Because so many people in your situation are buying, the rental market for awesome 1-2 bedroom apartments is great. Seriously.

My wife an I are in your demographic, and we have so many friends who bought fixer-uppers and spend all their time working on them, or haven't gone on vacation in 3 years because their mortgage and renos are killing them. You're not missing out. All the places my friends have that I am truly jealous of are rentals.

The mortgage market is different here than the US, but it is true that you have to go shopping for a new mortgage in 5 years. Your payments would likely be higher.
posted by thenormshow at 6:48 AM on June 14, 2011


If renting is cheaper than buying with rates at 2.85% for the love of god rent. Even before you get to all of the other good points made by others on this thread.
posted by JPD at 6:48 AM on June 14, 2011


Agree with everyone saying the deal is above your ability to comfortably handle financially. I would also add that you need to find a more affordable rental.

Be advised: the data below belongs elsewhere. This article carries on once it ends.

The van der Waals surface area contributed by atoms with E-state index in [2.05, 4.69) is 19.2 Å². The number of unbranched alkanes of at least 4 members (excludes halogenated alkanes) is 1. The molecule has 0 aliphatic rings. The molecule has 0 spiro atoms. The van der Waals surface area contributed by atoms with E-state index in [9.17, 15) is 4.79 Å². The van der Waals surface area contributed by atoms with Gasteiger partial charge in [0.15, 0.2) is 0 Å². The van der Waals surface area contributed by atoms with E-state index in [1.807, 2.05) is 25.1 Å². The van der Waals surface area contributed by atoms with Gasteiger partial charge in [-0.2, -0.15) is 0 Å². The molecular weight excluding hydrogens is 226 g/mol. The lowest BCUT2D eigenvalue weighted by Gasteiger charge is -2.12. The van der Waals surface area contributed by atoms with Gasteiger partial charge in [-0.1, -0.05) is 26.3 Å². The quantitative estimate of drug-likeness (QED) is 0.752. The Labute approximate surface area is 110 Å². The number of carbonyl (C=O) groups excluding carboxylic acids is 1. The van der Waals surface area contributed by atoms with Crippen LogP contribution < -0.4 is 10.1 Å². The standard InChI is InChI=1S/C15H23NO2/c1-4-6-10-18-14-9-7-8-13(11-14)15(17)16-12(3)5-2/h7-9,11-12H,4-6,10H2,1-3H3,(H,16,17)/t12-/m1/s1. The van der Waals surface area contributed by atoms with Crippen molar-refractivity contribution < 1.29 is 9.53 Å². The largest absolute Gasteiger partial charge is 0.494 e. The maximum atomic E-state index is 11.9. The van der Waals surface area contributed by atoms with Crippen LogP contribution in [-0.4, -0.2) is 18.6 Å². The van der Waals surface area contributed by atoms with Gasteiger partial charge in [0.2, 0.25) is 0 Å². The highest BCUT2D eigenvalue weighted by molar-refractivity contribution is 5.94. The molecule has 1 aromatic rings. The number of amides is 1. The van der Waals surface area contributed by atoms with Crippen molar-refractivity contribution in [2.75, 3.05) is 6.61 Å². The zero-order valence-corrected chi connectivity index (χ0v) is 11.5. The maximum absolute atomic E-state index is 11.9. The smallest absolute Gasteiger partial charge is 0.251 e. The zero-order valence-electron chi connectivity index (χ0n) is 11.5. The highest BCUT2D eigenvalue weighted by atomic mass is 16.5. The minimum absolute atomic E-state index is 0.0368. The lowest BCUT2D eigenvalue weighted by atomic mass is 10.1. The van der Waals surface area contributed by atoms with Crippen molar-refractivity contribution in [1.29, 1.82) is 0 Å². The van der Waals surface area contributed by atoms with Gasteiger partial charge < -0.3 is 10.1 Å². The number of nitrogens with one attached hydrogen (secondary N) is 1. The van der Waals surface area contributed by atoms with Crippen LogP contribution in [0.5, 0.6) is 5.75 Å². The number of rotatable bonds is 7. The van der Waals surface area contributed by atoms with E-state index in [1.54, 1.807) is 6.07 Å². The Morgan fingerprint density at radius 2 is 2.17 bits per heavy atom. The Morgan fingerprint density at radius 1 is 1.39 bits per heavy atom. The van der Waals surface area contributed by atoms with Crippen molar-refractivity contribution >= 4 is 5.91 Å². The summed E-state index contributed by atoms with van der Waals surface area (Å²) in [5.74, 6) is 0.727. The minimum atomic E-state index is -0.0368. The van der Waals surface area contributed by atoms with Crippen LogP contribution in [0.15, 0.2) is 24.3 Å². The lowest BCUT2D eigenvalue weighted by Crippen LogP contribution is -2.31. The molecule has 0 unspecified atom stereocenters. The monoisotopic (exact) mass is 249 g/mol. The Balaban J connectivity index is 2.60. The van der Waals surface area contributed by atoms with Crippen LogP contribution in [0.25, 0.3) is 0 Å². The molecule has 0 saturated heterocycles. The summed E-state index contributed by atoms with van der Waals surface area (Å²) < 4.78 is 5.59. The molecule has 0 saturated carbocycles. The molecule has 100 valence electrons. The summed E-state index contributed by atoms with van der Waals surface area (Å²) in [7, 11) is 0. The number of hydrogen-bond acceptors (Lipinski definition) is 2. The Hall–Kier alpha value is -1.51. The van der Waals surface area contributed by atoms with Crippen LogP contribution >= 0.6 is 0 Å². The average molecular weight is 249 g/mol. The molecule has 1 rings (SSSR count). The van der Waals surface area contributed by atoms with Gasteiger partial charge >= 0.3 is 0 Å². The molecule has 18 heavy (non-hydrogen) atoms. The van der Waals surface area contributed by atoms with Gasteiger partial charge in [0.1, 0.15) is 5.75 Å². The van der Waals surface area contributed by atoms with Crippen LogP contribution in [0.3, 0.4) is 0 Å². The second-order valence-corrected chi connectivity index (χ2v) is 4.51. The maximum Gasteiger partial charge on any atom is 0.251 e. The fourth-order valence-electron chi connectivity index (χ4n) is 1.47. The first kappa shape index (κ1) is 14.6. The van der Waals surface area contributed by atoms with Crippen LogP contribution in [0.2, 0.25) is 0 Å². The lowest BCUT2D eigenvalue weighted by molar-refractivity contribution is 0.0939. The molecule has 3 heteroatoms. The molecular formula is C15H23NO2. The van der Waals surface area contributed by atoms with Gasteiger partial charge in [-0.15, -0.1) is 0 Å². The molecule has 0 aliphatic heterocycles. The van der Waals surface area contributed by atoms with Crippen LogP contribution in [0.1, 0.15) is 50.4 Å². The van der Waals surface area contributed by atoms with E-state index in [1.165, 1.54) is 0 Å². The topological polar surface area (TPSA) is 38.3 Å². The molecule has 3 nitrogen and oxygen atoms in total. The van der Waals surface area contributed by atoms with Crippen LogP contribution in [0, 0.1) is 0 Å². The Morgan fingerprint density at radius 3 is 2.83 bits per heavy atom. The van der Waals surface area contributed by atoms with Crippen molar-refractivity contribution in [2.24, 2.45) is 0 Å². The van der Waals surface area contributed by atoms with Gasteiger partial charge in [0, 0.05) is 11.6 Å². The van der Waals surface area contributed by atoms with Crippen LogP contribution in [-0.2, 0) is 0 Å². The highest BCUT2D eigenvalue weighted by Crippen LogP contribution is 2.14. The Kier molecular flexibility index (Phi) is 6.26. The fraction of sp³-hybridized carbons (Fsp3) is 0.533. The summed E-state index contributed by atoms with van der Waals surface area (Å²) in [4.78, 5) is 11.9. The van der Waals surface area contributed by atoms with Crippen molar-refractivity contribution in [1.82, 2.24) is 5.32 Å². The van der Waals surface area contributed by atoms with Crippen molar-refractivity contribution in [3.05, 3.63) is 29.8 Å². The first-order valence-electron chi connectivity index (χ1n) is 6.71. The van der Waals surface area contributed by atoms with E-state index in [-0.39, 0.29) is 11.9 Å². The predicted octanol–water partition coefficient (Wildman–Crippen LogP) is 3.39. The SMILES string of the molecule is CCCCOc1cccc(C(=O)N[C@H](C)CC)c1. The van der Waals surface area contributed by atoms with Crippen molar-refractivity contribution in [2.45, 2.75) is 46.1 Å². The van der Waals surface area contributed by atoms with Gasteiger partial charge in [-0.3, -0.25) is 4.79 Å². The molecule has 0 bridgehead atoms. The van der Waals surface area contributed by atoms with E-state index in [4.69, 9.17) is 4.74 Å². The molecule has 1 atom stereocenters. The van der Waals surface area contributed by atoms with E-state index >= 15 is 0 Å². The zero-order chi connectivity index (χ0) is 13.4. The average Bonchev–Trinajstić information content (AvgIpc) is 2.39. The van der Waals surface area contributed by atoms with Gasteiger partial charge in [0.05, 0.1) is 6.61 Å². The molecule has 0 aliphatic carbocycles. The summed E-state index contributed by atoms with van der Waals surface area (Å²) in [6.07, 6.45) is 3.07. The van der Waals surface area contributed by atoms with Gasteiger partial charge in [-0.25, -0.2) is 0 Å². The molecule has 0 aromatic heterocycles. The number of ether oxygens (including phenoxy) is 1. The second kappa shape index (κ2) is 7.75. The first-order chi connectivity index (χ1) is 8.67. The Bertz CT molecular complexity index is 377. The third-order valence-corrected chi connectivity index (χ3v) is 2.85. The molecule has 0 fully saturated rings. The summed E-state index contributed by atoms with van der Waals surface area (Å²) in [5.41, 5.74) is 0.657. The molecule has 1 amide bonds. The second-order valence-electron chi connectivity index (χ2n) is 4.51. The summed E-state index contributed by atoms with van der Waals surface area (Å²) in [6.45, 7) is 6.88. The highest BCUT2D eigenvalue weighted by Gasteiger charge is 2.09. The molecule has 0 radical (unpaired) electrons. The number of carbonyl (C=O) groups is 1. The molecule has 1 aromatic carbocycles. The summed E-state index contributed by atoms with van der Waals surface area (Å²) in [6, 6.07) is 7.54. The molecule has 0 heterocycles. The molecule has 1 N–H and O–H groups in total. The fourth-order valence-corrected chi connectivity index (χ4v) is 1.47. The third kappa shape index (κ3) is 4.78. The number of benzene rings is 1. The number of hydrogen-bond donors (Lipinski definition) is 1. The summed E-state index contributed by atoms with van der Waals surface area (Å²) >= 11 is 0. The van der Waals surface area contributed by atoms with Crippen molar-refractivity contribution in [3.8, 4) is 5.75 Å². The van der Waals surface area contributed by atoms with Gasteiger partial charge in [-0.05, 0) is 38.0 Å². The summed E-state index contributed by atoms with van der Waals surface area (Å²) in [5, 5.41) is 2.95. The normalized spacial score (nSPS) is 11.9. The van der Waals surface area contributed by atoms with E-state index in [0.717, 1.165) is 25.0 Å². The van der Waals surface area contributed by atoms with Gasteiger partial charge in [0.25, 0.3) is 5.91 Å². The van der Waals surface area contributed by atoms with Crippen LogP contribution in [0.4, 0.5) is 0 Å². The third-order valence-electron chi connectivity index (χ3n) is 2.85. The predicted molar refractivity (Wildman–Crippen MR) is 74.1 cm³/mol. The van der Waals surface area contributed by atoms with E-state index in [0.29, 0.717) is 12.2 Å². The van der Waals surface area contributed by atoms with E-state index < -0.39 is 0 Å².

posted by Thorzdad at 7:41 AM on June 14, 2011


We currently take home $77k, but this could change to $68k because my husband wants to go down to working 4 days a week, but could likely pick up some freelance work on the side.

You should assume that you will only be getting $68,000, then, for the purposes of whether you should get a mortgage or not.
posted by grouse at 9:49 AM on June 14, 2011


Huh, disregard my answer regarding the 30 year then (though it may be helpful for USians). Aside from that, it looks like you've got a pretty strong consensus here.
posted by craven_morhead at 10:40 AM on June 14, 2011


I'm going to add a general bit of advice that I've given a lot recently: If you feel like it's going to be a stretch, for the love god gave little green apples, don't do it. That includes even the barest hint of a feeling.